Saturday, April 20, 2013

A few thoughts on Tsarnaev

There has already been plenty of spilled ink and pixels on the recent capture of Dzhokhar Tsarnaev - one of the young men believed to be involved in the Boston Marathon bombing earlier this week.

At the moment, there is much that is simply unknown. Assuming he recovers from his injuries (which as of this morning seemed likely), he’ll get his day in court, and we’ll hopefully have a better picture of what happened.

We know that at least one of his relatives has contended that he and his older brother were set up by US authorities. For the time being, I find that implausible. If I had been one of the relatives, I am sure my initial impulse would be one of denial. From what is available, it seems pretty likely that the Tsarnaevs were the perps in this week’s bombing.

Equally implausible for now is the notion that this was an attack that was motivated by religion, politics, or ethnicity - nor do there appear to be any ties to any terrorist organizations. Oftentimes, terrorist attacks that have been motivated by such reasons are followed up a statement or manifesto explaining the reasoning behind the attack (the exception seems to be right-wing terrorist groups in the US, who seem to prefer to remain largely silent). No such statements were ever forthcoming, nor did any organization rush to claim responsibility. My opinion, for now, is that this was probably some sort of lone wolf attack. I could be wrong, but until I see some evidence to the contrary, I think I will stick to what I see as the simplest explanation.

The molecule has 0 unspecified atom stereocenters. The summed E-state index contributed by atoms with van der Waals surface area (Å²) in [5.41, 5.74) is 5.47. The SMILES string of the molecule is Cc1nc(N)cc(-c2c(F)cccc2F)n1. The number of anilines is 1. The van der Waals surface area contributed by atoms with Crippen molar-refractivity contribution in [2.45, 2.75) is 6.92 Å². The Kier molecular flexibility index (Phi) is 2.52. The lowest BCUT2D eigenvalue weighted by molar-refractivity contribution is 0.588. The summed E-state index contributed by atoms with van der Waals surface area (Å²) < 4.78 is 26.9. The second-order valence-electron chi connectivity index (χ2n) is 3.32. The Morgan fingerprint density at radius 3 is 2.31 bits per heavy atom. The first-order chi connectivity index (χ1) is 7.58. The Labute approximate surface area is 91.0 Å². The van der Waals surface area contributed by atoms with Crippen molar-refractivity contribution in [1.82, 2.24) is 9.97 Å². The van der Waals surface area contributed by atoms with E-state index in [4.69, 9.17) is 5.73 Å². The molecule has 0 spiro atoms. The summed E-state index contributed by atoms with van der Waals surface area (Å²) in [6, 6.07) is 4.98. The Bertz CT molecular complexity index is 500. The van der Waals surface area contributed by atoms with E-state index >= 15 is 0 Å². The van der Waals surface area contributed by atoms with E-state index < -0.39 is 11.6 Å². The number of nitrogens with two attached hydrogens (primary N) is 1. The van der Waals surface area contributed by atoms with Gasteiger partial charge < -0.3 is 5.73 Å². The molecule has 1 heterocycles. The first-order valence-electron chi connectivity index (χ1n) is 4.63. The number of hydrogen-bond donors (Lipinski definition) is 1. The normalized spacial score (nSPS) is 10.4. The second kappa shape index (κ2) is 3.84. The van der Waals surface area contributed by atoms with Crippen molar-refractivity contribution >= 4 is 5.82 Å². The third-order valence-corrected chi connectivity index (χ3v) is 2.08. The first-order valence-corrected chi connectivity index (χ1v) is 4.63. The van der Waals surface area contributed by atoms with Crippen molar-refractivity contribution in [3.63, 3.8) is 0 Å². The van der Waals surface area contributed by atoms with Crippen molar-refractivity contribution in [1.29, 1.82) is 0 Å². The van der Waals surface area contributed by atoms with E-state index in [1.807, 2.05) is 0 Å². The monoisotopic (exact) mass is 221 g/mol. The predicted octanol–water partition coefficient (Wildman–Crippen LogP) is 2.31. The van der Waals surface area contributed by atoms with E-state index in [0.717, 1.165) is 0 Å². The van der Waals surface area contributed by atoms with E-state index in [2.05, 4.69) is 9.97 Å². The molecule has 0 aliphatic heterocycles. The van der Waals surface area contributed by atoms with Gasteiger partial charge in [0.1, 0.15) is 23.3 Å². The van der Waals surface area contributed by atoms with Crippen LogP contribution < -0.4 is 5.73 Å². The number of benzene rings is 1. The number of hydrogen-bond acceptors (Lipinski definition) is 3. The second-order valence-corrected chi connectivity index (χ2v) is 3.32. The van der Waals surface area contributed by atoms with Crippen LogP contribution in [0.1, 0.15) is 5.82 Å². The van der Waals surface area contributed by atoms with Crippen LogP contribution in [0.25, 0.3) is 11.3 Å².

What I think should be avoided are any broad generalizations about Chechens (I have seen way too much of that), or Muslims (again, I have seen way too much of that) and connections to terrorism. Personally, I feel I know way too little about Chechnya or the surrounding Russian states or surrounding independent nations in and around the Caucasus to make broad statements. What little I do know would suggest that the lot of those who live in Chechnya along with those who have fled has been fraught with hardship.

In the meantime, hopefully, the victims of the bombing can start to find some closure. What happened was horrifyingly awful.

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